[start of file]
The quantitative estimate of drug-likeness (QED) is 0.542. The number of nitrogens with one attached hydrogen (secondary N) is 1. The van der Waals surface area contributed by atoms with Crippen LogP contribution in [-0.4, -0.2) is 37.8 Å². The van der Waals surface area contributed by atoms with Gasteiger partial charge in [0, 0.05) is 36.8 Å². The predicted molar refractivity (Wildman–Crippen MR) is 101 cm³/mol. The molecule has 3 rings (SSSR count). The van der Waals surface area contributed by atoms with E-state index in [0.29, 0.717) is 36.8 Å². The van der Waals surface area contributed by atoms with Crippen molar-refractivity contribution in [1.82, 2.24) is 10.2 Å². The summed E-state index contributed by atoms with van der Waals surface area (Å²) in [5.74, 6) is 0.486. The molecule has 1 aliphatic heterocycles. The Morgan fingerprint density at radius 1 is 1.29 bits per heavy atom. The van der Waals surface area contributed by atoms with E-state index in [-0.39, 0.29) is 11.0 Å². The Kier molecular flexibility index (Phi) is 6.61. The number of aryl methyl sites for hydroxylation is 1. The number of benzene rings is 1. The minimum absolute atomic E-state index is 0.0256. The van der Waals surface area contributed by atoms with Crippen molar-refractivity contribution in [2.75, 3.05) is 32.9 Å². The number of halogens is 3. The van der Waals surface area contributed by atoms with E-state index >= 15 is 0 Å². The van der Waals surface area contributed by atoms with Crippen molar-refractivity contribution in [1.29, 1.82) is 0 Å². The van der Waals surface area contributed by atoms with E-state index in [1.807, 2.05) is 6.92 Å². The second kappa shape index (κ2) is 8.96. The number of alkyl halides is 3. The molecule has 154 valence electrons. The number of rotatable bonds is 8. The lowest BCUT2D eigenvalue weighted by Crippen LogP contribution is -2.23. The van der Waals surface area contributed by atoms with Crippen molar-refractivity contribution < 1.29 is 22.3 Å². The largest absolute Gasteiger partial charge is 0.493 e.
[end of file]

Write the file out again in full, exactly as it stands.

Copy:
The quantitative estimate of drug-likeness (QED) is 0.542. The number of nitrogens with one attached hydrogen (secondary N) is 1. The van der Waals surface area contributed by atoms with Crippen LogP contribution in [-0.4, -0.2) is 37.8 Å². The van der Waals surface area contributed by atoms with Gasteiger partial charge in [0, 0.05) is 36.8 Å². The predicted molar refractivity (Wildman–Crippen MR) is 101 cm³/mol. The molecule has 3 rings (SSSR count). The van der Waals surface area contributed by atoms with E-state index in [0.29, 0.717) is 36.8 Å². The van der Waals surface area contributed by atoms with Crippen molar-refractivity contribution in [1.82, 2.24) is 10.2 Å². The summed E-state index contributed by atoms with van der Waals surface area (Å²) in [5.74, 6) is 0.486. The molecule has 1 aliphatic heterocycles. The Morgan fingerprint density at radius 1 is 1.29 bits per heavy atom. The van der Waals surface area contributed by atoms with E-state index in [-0.39, 0.29) is 11.0 Å². The Kier molecular flexibility index (Phi) is 6.61. The number of aryl methyl sites for hydroxylation is 1. The number of benzene rings is 1. The minimum absolute atomic E-state index is 0.0256. The van der Waals surface area contributed by atoms with Crippen molar-refractivity contribution in [2.75, 3.05) is 32.9 Å². The number of halogens is 3. The van der Waals surface area contributed by atoms with E-state index >= 15 is 0 Å². The van der Waals surface area contributed by atoms with Crippen molar-refractivity contribution in [1.29, 1.82) is 0 Å². The van der Waals surface area contributed by atoms with E-state index in [1.807, 2.05) is 6.92 Å². The second kappa shape index (κ2) is 8.96. The number of alkyl halides is 3. The molecule has 154 valence electrons. The number of rotatable bonds is 8. The lowest BCUT2D eigenvalue weighted by Crippen LogP contribution is -2.23. The van der Waals surface area contributed by atoms with Crippen molar-refractivity contribution < 1.29 is 22.3 Å². The largest absolute Gasteiger partial charge is 0.493 e.